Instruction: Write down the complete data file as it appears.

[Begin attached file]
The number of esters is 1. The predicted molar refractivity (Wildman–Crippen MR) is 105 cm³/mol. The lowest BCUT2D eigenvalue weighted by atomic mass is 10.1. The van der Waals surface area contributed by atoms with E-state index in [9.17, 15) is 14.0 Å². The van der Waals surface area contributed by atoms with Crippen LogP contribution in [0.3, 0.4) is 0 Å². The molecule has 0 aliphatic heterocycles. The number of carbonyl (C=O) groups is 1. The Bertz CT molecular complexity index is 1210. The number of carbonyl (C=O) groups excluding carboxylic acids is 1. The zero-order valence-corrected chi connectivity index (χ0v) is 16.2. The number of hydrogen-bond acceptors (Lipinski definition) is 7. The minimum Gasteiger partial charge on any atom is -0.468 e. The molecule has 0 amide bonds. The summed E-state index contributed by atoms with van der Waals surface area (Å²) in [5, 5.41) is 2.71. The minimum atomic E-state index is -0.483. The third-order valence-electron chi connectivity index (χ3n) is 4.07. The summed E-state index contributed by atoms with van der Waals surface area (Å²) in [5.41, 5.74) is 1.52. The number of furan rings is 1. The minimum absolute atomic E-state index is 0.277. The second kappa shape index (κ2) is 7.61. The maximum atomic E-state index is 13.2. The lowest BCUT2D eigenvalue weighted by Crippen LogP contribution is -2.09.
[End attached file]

The number of esters is 1. The predicted molar refractivity (Wildman–Crippen MR) is 105 cm³/mol. The lowest BCUT2D eigenvalue weighted by atomic mass is 10.1. The van der Waals surface area contributed by atoms with E-state index in [9.17, 15) is 14.0 Å². The van der Waals surface area contributed by atoms with Crippen LogP contribution in [0.3, 0.4) is 0 Å². The molecule has 0 aliphatic heterocycles. The number of carbonyl (C=O) groups is 1. The Bertz CT molecular complexity index is 1210. The number of carbonyl (C=O) groups excluding carboxylic acids is 1. The zero-order valence-corrected chi connectivity index (χ0v) is 16.2. The number of hydrogen-bond acceptors (Lipinski definition) is 7. The minimum Gasteiger partial charge on any atom is -0.468 e. The molecule has 0 amide bonds. The summed E-state index contributed by atoms with van der Waals surface area (Å²) in [5, 5.41) is 2.71. The minimum atomic E-state index is -0.483. The third-order valence-electron chi connectivity index (χ3n) is 4.07. The summed E-state index contributed by atoms with van der Waals surface area (Å²) in [5.41, 5.74) is 1.52. The number of furan rings is 1. The minimum absolute atomic E-state index is 0.277. The second kappa shape index (κ2) is 7.61. The maximum atomic E-state index is 13.2. The lowest BCUT2D eigenvalue weighted by Crippen LogP contribution is -2.09.